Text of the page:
Vitamin-D for depression

Madiha Javed

1st Year MBBS, Islamabad Medical and Dental College


Relationship between vitamin D and mental health

Mood disorders, such as depression, can adversely affect a person's health and lifestyle. Unfortunately, the number of people suffering from these disorders have been gradually increasing, hence why there is a need for a better understanding of potential treatments. The impact of nutrition on mental health has been a topic of great interest for epidemiological research and intervention studies in the past few years. 1


Various reports discuss the possible link between vitamin D deficiencies and depression. Although vitamin D levels cannot be proven as a direct cause of depression, in many of the studies so far, vitamin D levels have shown a clear inverse relationship with the symptoms of depression. For instance, in his review of dietary supplements and their effects on mental illnesses, Hoffman indicated that vitamin D supplementation was able to abate the symptoms of this disorder.2 Vitamin D Receptors (VDRs) are located on the cell membranes of many tissues, including such areas of the brain that play a part in the physiology of neuropsychiatric diseases, such as the prefrontal cortex, hippocampus, cingulate gyrus, thalamus, hypothalamus, and substantia nigra. This presents a possible link between vitamin D levels and mental disorders. 3


In one study, the vitamin D levels of 200 subjects was discerned. It was noted that the vitamin D levels of 100 healthy individuals was within normal range, whereas that of 100 depressed individuals, screened on the Beck Depression Inventory (BDI) scale, was below normal.4 In another meta-analysis study of relevant literature, it was detailed that taking vitamin D supplements at 2000 IU/day–50,000 IU/week for 2 to 24 months showed a reduction in depressive symptoms. While it is possible, and common, to prescribe anti-depressants for this cause, the addictive effect of these drugs proves to be a very real complication.5


It is also believed that low serotonin levels, as a consequence of low plasma tryptophan levels due to a vitamin D deficiency, can lead to depression.5 However, it is worth considering that while the serotonin theory of depression has been around for a very long time, it has also been suggested that there is no credible evidence in favor of it.6 It is also worth mentioning that a reverse causality between vitamin D levels and mental illnesses has been proposed, where individuals suffering from depression may lose appetite and prefer to remain indoors, failing to meet their minimum vitamin requirements. That, coupled with the body's increased need for vitamin D due to the disruption in calcium homeostasis seen in those with mental health problems, their overall vitamin D levels may fall.7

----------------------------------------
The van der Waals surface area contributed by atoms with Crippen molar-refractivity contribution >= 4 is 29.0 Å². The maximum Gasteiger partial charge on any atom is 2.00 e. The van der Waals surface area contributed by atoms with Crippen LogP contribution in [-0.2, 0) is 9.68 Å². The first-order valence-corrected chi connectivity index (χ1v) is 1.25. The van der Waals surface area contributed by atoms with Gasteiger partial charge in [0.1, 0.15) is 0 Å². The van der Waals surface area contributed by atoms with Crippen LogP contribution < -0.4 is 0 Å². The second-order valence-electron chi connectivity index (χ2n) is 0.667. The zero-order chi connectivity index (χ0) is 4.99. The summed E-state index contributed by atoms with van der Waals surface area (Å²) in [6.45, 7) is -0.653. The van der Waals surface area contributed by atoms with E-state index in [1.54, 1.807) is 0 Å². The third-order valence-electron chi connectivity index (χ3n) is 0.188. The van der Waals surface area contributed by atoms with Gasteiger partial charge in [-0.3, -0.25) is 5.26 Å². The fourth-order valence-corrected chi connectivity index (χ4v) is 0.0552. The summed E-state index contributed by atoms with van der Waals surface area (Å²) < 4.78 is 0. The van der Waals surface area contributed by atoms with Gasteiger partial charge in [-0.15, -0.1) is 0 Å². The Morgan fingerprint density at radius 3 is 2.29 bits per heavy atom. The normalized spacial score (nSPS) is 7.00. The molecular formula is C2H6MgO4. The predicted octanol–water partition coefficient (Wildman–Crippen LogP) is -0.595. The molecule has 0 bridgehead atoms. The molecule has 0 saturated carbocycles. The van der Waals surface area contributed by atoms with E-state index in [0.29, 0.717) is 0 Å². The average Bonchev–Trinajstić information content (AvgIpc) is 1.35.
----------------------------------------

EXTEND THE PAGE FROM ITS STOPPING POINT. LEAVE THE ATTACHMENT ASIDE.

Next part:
There have still been a considerable number of meta-analyses that have established that scarcity of vitamin D is heavily associated with depression, and Vitamin D supplementation can alleviate negative emotions and markedly lower the intensity of the symptoms of depression, including irritability, fatigue, and mood swings.8

  1. Grajek M, Krupa-Kotara K, Białek-Dratwa A, Sobczyk K, Grot M, Kowalski O, Staśkiewicz W. Nutrition and mental health: A review of current knowledge about the impact of diet on mental health. Frontiers in Nutrition. 2022:1805.
  2. Hoffmann K, Emons B, Brunnhuber S, Karaca S, Juckel G. The role of dietary supplements in depression and anxiety–a narrative review. Pharmacopsychiatry. 2019 Nov;52(06):261-79
  3. Akpınar Ş, Karadağ MG. Is Vitamin D Important in Anxiety or Depression? What Is the Truth?. Current Nutrition Reports. 2022 Sep 13:1-7.
  4. Khan B, Shafiq H, Abbas S, Jabeen S, Khan SA, Afsar T, Almajwal A, Alruwaili NW, Al-Disi D, Alenezi S, Parveen Z. Vitamin D status and its correlation to depression. Annals of General Psychiatry. 2022 Aug 18;21(1):32.
  5. Thurfah JN, Christine, Bagaskhara PP, Alfian SD, Puspitasari IM. Dietary supplementations and depression. Journal of Multidisciplinary Healthcare. 2022 May 17:1121-41.
  6. Moncrieff J, Cooper RE, Stockmann T, Amendola S, Hengartner MP, Horowitz MA. The serotonin theory of depression: a systematic umbrella review of the evidence. Molecular psychiatry. 2022 Jul 20:1-4.
  7. Głąbska D, Kołota A, Lachowicz K, Skolmowska D, Stachoń M, Guzek D. The influence of vitamin D intake and status on mental health in children: a systematic review. Nutrients. 2021 Mar 16;13(3):952.

Volume 5

An Official Publication of Student Spectrum at
Islamabad Medical & Dental College

Address of Correspondence

Madiha Javed